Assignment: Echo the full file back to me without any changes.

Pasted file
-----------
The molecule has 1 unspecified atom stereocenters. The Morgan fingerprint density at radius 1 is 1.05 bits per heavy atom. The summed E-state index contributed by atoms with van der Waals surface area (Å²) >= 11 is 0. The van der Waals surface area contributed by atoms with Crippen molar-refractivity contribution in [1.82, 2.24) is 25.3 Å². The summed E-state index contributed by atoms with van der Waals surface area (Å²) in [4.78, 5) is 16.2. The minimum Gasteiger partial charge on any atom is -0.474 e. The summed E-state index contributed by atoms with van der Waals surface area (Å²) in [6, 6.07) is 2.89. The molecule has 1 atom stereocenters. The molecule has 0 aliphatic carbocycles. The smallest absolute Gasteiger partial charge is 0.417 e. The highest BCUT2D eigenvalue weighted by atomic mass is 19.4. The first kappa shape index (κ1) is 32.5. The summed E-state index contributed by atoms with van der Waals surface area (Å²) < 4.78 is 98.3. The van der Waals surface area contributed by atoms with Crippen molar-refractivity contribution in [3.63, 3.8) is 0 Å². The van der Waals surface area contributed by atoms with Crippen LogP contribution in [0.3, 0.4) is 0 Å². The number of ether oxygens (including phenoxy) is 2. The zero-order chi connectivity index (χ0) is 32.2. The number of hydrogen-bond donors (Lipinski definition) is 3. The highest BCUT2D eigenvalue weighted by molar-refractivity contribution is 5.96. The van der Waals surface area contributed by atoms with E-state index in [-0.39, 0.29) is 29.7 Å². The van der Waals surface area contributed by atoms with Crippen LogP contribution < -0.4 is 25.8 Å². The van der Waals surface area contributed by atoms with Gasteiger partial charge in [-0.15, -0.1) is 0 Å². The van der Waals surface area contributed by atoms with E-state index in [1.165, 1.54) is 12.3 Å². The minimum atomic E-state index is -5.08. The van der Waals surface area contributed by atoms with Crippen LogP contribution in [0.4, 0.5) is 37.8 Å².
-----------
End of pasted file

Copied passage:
The molecule has 1 unspecified atom stereocenters. The Morgan fingerprint density at radius 1 is 1.05 bits per heavy atom. The summed E-state index contributed by atoms with van der Waals surface area (Å²) >= 11 is 0. The van der Waals surface area contributed by atoms with Crippen molar-refractivity contribution in [1.82, 2.24) is 25.3 Å². The summed E-state index contributed by atoms with van der Waals surface area (Å²) in [4.78, 5) is 16.2. The minimum Gasteiger partial charge on any atom is -0.474 e. The summed E-state index contributed by atoms with van der Waals surface area (Å²) in [6, 6.07) is 2.89. The molecule has 1 atom stereocenters. The molecule has 0 aliphatic carbocycles. The smallest absolute Gasteiger partial charge is 0.417 e. The highest BCUT2D eigenvalue weighted by atomic mass is 19.4. The first kappa shape index (κ1) is 32.5. The summed E-state index contributed by atoms with van der Waals surface area (Å²) < 4.78 is 98.3. The van der Waals surface area contributed by atoms with Crippen molar-refractivity contribution in [3.63, 3.8) is 0 Å². The van der Waals surface area contributed by atoms with Crippen LogP contribution in [0.3, 0.4) is 0 Å². The number of ether oxygens (including phenoxy) is 2. The zero-order chi connectivity index (χ0) is 32.2. The number of hydrogen-bond donors (Lipinski definition) is 3. The highest BCUT2D eigenvalue weighted by molar-refractivity contribution is 5.96. The van der Waals surface area contributed by atoms with E-state index in [-0.39, 0.29) is 29.7 Å². The van der Waals surface area contributed by atoms with Crippen LogP contribution < -0.4 is 25.8 Å². The van der Waals surface area contributed by atoms with Gasteiger partial charge in [-0.15, -0.1) is 0 Å². The van der Waals surface area contributed by atoms with E-state index in [1.165, 1.54) is 12.3 Å². The minimum atomic E-state index is -5.08. The van der Waals surface area contributed by atoms with Crippen LogP contribution in [0.4, 0.5) is 37.8 Å².